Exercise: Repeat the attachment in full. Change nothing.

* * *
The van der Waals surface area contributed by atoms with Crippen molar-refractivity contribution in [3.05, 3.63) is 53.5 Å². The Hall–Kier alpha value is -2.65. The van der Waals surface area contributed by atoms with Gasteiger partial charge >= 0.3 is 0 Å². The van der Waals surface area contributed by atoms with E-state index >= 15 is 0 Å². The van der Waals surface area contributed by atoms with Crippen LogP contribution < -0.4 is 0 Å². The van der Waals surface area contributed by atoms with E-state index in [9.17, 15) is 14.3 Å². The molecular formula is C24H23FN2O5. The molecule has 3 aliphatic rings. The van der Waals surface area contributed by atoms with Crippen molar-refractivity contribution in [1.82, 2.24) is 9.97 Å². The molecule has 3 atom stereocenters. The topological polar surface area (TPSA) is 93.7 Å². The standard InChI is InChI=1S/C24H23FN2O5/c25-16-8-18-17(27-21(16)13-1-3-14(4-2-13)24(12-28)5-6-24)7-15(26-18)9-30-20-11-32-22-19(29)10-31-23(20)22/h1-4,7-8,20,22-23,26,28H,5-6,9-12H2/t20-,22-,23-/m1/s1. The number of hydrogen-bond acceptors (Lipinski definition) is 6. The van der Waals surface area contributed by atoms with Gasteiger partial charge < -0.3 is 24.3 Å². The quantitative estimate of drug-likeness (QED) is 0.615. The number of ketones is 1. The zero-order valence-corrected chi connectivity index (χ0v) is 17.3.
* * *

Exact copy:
The van der Waals surface area contributed by atoms with Crippen molar-refractivity contribution in [3.05, 3.63) is 53.5 Å². The Hall–Kier alpha value is -2.65. The van der Waals surface area contributed by atoms with Gasteiger partial charge >= 0.3 is 0 Å². The van der Waals surface area contributed by atoms with E-state index >= 15 is 0 Å². The van der Waals surface area contributed by atoms with Crippen LogP contribution < -0.4 is 0 Å². The van der Waals surface area contributed by atoms with E-state index in [9.17, 15) is 14.3 Å². The molecular formula is C24H23FN2O5. The molecule has 3 aliphatic rings. The van der Waals surface area contributed by atoms with Crippen molar-refractivity contribution in [1.82, 2.24) is 9.97 Å². The molecule has 3 atom stereocenters. The topological polar surface area (TPSA) is 93.7 Å². The standard InChI is InChI=1S/C24H23FN2O5/c25-16-8-18-17(27-21(16)13-1-3-14(4-2-13)24(12-28)5-6-24)7-15(26-18)9-30-20-11-32-22-19(29)10-31-23(20)22/h1-4,7-8,20,22-23,26,28H,5-6,9-12H2/t20-,22-,23-/m1/s1. The number of hydrogen-bond acceptors (Lipinski definition) is 6. The van der Waals surface area contributed by atoms with Gasteiger partial charge < -0.3 is 24.3 Å². The quantitative estimate of drug-likeness (QED) is 0.615. The number of ketones is 1. The zero-order valence-corrected chi connectivity index (χ0v) is 17.3.